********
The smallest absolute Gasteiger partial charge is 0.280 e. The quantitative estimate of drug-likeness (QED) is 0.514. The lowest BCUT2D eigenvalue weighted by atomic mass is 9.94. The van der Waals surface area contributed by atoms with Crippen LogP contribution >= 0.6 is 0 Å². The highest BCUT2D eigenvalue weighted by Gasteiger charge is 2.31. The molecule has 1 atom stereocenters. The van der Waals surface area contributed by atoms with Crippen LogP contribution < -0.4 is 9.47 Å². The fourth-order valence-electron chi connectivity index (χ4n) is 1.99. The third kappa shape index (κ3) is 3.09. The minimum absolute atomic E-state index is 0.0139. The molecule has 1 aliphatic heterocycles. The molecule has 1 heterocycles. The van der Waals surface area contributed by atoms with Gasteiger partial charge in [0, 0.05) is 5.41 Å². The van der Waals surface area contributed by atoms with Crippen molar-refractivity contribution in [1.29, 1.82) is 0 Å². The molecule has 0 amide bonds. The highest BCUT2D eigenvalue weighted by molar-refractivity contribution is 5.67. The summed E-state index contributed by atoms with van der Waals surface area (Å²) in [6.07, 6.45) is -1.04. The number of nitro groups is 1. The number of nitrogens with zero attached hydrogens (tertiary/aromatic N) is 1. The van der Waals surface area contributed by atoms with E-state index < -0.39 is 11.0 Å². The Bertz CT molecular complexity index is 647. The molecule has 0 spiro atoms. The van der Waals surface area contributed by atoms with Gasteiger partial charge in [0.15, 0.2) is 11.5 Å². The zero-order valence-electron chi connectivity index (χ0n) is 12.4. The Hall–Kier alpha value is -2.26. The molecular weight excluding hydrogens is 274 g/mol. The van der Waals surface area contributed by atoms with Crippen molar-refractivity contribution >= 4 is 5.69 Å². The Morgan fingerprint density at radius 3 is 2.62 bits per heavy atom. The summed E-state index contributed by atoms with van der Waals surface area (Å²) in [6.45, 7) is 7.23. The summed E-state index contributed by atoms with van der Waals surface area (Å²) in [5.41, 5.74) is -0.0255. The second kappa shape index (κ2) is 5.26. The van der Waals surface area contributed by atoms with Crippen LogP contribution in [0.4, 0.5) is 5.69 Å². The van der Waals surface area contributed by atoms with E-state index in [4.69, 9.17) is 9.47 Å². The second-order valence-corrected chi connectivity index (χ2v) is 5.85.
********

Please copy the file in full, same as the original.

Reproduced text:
The smallest absolute Gasteiger partial charge is 0.280 e. The quantitative estimate of drug-likeness (QED) is 0.514. The lowest BCUT2D eigenvalue weighted by atomic mass is 9.94. The van der Waals surface area contributed by atoms with Crippen LogP contribution >= 0.6 is 0 Å². The highest BCUT2D eigenvalue weighted by Gasteiger charge is 2.31. The molecule has 1 atom stereocenters. The van der Waals surface area contributed by atoms with Crippen LogP contribution < -0.4 is 9.47 Å². The fourth-order valence-electron chi connectivity index (χ4n) is 1.99. The third kappa shape index (κ3) is 3.09. The minimum absolute atomic E-state index is 0.0139. The molecule has 1 aliphatic heterocycles. The molecule has 1 heterocycles. The van der Waals surface area contributed by atoms with Gasteiger partial charge in [0, 0.05) is 5.41 Å². The van der Waals surface area contributed by atoms with Crippen molar-refractivity contribution in [1.29, 1.82) is 0 Å². The molecule has 0 amide bonds. The highest BCUT2D eigenvalue weighted by molar-refractivity contribution is 5.67. The summed E-state index contributed by atoms with van der Waals surface area (Å²) in [6.07, 6.45) is -1.04. The number of nitro groups is 1. The number of nitrogens with zero attached hydrogens (tertiary/aromatic N) is 1. The van der Waals surface area contributed by atoms with E-state index < -0.39 is 11.0 Å². The Bertz CT molecular complexity index is 647. The molecule has 0 spiro atoms. The van der Waals surface area contributed by atoms with Gasteiger partial charge in [0.15, 0.2) is 11.5 Å². The zero-order valence-electron chi connectivity index (χ0n) is 12.4. The Hall–Kier alpha value is -2.26. The molecular weight excluding hydrogens is 274 g/mol. The van der Waals surface area contributed by atoms with Crippen molar-refractivity contribution >= 4 is 5.69 Å². The Morgan fingerprint density at radius 3 is 2.62 bits per heavy atom. The summed E-state index contributed by atoms with van der Waals surface area (Å²) in [6.45, 7) is 7.23. The summed E-state index contributed by atoms with van der Waals surface area (Å²) in [5.41, 5.74) is -0.0255. The second kappa shape index (κ2) is 5.26. The van der Waals surface area contributed by atoms with Crippen LogP contribution in [0.4, 0.5) is 5.69 Å². The van der Waals surface area contributed by atoms with E-state index in [4.69, 9.17) is 9.47 Å². The second-order valence-corrected chi connectivity index (χ2v) is 5.85.